Dragon Day by Lisa Brackmann is the final book in the Ellie McEnroe trilogy about American vereran of the Iraqi War currently living in Beijing (available August 18, 2015).
This novel had me hooked from the very first page, when our heroine, Ellie McEnroe, describes in her distinctively wry narrative voice not only modern China, its observers and its beliefs, but also how she relates to each:
Dragons and China. It’s the biggest fucking cliche. If you ever go looking for books about China, you know how many of them have “dragon” in the title? Like all of them, practically.
Thing is, dragons are a big deal in China […] Out of the twelve animals of the Chinese zodiac, Dragon is the one you most want your kid to be. Dragon babies are attractive, smart, natural leaders, bring good fortune to the family. Yeah, I know all the other animals are supposed to have positive characteristics, but come on. You’re telling me you’d choose to be a Sheep over a Dragon?
Me, I’m a Rat. Obviously I’m not winning any zodiac beauty contest. Sure, they say we’re clever survivors, and that’s useful, I guess. It’s true I’ve survived some pretty crazy shit.
On the other hand, if I’m so clever, why do I keep walking into it?
An American veteran of the Iraq War, Ellie now lives in Beijing with a gimpy leg and a reliance on Percocet. She supplements her meager disability paycheck by representing cutting edge political artists, a trade that has brought her to the attention of the Chinese authorities. Worse, she’s also gained the notice of Sidney Cao, a ruthless billionaire with a vast art collection, who thinks that she’s the perfect person to evaluate the intentions of his youngest son’s new American business partner, Marsh Brody. Marsh is purportedly in the movie business, but Sidney suspects that his influence on the louche Guwei Cao is more sinister. Sidney maneuvers Ellie into a position where she can’t refuse to investigate Marsh, a process that also brings her into contact with Guwei’s siblings: eldest brother and social climber Tiantian, and rebellious, chameleon-like only sister Meimei.
As Ellie struggles to diplomatically extract herself from this increasingly messy family business, an invitation to one of Tiantian’s extravagant parties soon embroils her in something far worse. Shortly after the party, a young woman is found brutally murdered, with only Ellie’s business card on her body for identification. Knowing full well that the authorities would like nothing more than to pin the blame on the “corrupt foreigner”, Ellie must race to uncover the real killer while staying on the good side of Sidney and his powerful extended family.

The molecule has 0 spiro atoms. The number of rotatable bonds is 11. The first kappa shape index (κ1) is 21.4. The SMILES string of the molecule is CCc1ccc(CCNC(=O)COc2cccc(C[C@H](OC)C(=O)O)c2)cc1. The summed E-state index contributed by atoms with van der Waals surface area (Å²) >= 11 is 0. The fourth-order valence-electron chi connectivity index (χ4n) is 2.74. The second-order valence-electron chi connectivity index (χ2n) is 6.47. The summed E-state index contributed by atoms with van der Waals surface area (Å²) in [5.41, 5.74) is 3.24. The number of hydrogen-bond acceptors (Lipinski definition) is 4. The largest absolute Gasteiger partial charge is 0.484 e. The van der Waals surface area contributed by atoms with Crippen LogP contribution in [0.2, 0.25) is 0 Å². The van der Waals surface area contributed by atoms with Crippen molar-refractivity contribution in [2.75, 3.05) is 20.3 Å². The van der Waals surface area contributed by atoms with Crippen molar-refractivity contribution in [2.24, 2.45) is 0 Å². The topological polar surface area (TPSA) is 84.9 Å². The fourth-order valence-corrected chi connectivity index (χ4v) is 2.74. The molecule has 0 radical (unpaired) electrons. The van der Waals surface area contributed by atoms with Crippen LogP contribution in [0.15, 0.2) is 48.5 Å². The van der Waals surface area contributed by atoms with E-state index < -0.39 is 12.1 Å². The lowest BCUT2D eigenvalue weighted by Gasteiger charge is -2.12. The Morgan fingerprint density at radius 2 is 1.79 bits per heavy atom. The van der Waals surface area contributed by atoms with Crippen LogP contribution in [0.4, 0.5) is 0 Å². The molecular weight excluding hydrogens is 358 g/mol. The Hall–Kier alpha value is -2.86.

Lisa Brackmann does an excellent job of depicting the realities of modern-day China, going beyond the well-known territory of crowded metropolises and political intrigues to also show us slices of lives throughout Beijing’s diverse social strata, from dirt-poor migrant workers to middle-class white-collar employees (into which category Ellie and her also expatriate mother squarely fall) to the obscenely rich. Brackmann also spotlights the role of art, including architecture, in modern China, through the unique lens of Ellie’s experiences. Here’s Ellie being driven through one of the many nearly empty “ghost” cities built to fulfil the visions, practical or otherwise, of land developers and their political patrons:
Vicky barrels her SUV through the streets of Xingfu Cun, speeding down the avenues and swinging wide around the curves, which would normally make me nervous — that’s how we drove in the Sandbox — pedal to the metal, tougher to hit a moving target and all — but there’s hardly a car on the streets, hardly any people here at all. It’s like we’re driving around in some weird postapocalyptic movie, except with no zombies.
I lean back in the seat and try to clear my head. Just try to not think about anything at all. Like that army shrink told me.
Feelings are transient. You let yourself feel them, observe what they are, let them go.
While Dragon Days is the last in Lisa Brackmann’s planned trilogy involving Ellie McEnroe, it seems a real shame to have it be the final word. Ellie is a complex character molded in the fine tradition of noir investigators: tough but damaged, a moral soul caught up in a world of corruption. Her unique circumstances—encompassing physical and emotional trauma in America, Iraq, and now China—bring a fresh take on the genre, immersing the sophisticated reader in a tale at once exotic in its details but familiar in its inherent hard-boiled truths. I’m really hoping Lisa Brackmann allows us to revisit Ellie in a new adventure when the time is right.
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Doreen Sheridan is a freelance writer living in Washington, D.C. She
microblogs on Twitter @dvaleris.
Read all posts by Doreen Sheridan for Criminal Element.